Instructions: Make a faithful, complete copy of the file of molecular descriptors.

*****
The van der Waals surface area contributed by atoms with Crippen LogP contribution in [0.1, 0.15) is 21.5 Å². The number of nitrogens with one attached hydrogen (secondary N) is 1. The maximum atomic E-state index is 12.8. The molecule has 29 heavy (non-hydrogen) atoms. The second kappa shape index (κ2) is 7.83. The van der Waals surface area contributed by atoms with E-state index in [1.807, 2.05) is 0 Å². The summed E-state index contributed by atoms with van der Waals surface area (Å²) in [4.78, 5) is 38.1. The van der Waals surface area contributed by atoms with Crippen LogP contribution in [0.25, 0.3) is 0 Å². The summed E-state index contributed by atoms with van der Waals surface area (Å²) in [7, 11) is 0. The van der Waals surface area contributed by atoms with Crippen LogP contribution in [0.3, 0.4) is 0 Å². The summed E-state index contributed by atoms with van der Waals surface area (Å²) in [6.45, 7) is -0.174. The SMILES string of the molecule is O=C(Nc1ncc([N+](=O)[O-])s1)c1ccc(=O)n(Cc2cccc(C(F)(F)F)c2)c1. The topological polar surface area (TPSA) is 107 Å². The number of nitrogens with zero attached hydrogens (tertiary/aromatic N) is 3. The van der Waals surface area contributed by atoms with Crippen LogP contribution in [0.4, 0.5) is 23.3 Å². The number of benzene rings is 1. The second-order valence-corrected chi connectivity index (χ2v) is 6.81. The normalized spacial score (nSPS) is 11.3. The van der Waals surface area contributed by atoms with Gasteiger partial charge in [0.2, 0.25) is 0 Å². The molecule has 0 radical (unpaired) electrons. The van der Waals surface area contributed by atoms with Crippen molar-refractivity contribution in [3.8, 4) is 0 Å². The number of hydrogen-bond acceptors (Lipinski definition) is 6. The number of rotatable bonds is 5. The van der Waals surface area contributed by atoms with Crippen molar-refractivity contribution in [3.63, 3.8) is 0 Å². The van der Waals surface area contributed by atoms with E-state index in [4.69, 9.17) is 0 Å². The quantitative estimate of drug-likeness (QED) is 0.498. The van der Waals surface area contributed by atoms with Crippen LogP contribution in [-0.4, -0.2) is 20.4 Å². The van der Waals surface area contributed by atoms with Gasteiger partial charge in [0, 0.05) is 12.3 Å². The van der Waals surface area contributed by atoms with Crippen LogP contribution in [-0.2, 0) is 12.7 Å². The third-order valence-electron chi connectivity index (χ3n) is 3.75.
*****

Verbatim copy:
The van der Waals surface area contributed by atoms with Crippen LogP contribution in [0.1, 0.15) is 21.5 Å². The number of nitrogens with one attached hydrogen (secondary N) is 1. The maximum atomic E-state index is 12.8. The molecule has 29 heavy (non-hydrogen) atoms. The second kappa shape index (κ2) is 7.83. The van der Waals surface area contributed by atoms with E-state index in [1.807, 2.05) is 0 Å². The summed E-state index contributed by atoms with van der Waals surface area (Å²) in [4.78, 5) is 38.1. The van der Waals surface area contributed by atoms with Crippen LogP contribution in [0.25, 0.3) is 0 Å². The summed E-state index contributed by atoms with van der Waals surface area (Å²) in [7, 11) is 0. The van der Waals surface area contributed by atoms with Crippen LogP contribution in [0.3, 0.4) is 0 Å². The summed E-state index contributed by atoms with van der Waals surface area (Å²) in [6.45, 7) is -0.174. The SMILES string of the molecule is O=C(Nc1ncc([N+](=O)[O-])s1)c1ccc(=O)n(Cc2cccc(C(F)(F)F)c2)c1. The topological polar surface area (TPSA) is 107 Å². The number of nitrogens with zero attached hydrogens (tertiary/aromatic N) is 3. The van der Waals surface area contributed by atoms with Crippen LogP contribution in [0.4, 0.5) is 23.3 Å². The number of benzene rings is 1. The second-order valence-corrected chi connectivity index (χ2v) is 6.81. The normalized spacial score (nSPS) is 11.3. The van der Waals surface area contributed by atoms with Gasteiger partial charge in [0.2, 0.25) is 0 Å². The molecule has 0 radical (unpaired) electrons. The van der Waals surface area contributed by atoms with Crippen molar-refractivity contribution in [3.8, 4) is 0 Å². The number of hydrogen-bond acceptors (Lipinski definition) is 6. The number of rotatable bonds is 5. The van der Waals surface area contributed by atoms with Crippen molar-refractivity contribution in [3.63, 3.8) is 0 Å². The van der Waals surface area contributed by atoms with E-state index in [4.69, 9.17) is 0 Å². The quantitative estimate of drug-likeness (QED) is 0.498. The van der Waals surface area contributed by atoms with Crippen LogP contribution in [-0.4, -0.2) is 20.4 Å². The van der Waals surface area contributed by atoms with Gasteiger partial charge in [0, 0.05) is 12.3 Å². The van der Waals surface area contributed by atoms with Crippen LogP contribution in [-0.2, 0) is 12.7 Å². The third-order valence-electron chi connectivity index (χ3n) is 3.75.